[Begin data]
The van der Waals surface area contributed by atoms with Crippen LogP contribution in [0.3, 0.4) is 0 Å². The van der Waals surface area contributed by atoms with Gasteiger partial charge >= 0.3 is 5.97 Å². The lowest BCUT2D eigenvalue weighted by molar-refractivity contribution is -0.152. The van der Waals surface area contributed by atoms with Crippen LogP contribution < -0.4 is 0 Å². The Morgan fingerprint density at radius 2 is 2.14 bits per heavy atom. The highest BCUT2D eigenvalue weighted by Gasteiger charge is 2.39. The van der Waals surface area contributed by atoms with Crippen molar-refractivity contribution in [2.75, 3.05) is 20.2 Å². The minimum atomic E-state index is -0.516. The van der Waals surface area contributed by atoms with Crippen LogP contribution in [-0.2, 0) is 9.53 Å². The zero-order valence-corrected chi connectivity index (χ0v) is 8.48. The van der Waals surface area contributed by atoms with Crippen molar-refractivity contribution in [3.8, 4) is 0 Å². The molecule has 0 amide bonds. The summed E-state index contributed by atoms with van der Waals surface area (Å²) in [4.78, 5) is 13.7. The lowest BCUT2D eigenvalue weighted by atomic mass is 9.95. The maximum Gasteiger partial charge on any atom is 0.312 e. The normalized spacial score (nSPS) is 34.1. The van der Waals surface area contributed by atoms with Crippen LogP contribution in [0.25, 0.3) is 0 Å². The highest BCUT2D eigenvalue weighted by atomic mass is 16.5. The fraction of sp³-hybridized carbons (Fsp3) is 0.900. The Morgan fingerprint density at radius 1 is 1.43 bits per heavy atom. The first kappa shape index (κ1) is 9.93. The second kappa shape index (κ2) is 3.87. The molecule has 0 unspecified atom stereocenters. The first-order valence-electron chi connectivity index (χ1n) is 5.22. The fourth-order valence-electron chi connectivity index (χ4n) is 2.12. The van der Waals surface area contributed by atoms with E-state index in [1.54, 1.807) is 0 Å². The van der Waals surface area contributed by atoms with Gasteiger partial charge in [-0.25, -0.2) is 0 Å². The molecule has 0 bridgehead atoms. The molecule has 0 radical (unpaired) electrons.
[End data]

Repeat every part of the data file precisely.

The van der Waals surface area contributed by atoms with Crippen LogP contribution in [0.3, 0.4) is 0 Å². The van der Waals surface area contributed by atoms with Gasteiger partial charge >= 0.3 is 5.97 Å². The lowest BCUT2D eigenvalue weighted by molar-refractivity contribution is -0.152. The van der Waals surface area contributed by atoms with Crippen LogP contribution < -0.4 is 0 Å². The Morgan fingerprint density at radius 2 is 2.14 bits per heavy atom. The highest BCUT2D eigenvalue weighted by Gasteiger charge is 2.39. The van der Waals surface area contributed by atoms with Crippen molar-refractivity contribution in [2.75, 3.05) is 20.2 Å². The minimum atomic E-state index is -0.516. The van der Waals surface area contributed by atoms with Crippen LogP contribution in [-0.2, 0) is 9.53 Å². The zero-order valence-corrected chi connectivity index (χ0v) is 8.48. The van der Waals surface area contributed by atoms with Crippen molar-refractivity contribution in [3.8, 4) is 0 Å². The molecule has 0 amide bonds. The summed E-state index contributed by atoms with van der Waals surface area (Å²) in [4.78, 5) is 13.7. The lowest BCUT2D eigenvalue weighted by atomic mass is 9.95. The maximum Gasteiger partial charge on any atom is 0.312 e. The normalized spacial score (nSPS) is 34.1. The van der Waals surface area contributed by atoms with Crippen LogP contribution in [0.25, 0.3) is 0 Å². The highest BCUT2D eigenvalue weighted by atomic mass is 16.5. The fraction of sp³-hybridized carbons (Fsp3) is 0.900. The Morgan fingerprint density at radius 1 is 1.43 bits per heavy atom. The first kappa shape index (κ1) is 9.93. The second kappa shape index (κ2) is 3.87. The molecule has 0 unspecified atom stereocenters. The first-order valence-electron chi connectivity index (χ1n) is 5.22. The fourth-order valence-electron chi connectivity index (χ4n) is 2.12. The van der Waals surface area contributed by atoms with E-state index in [1.54, 1.807) is 0 Å². The van der Waals surface area contributed by atoms with Gasteiger partial charge in [-0.25, -0.2) is 0 Å². The molecule has 0 bridgehead atoms. The molecule has 0 radical (unpaired) electrons.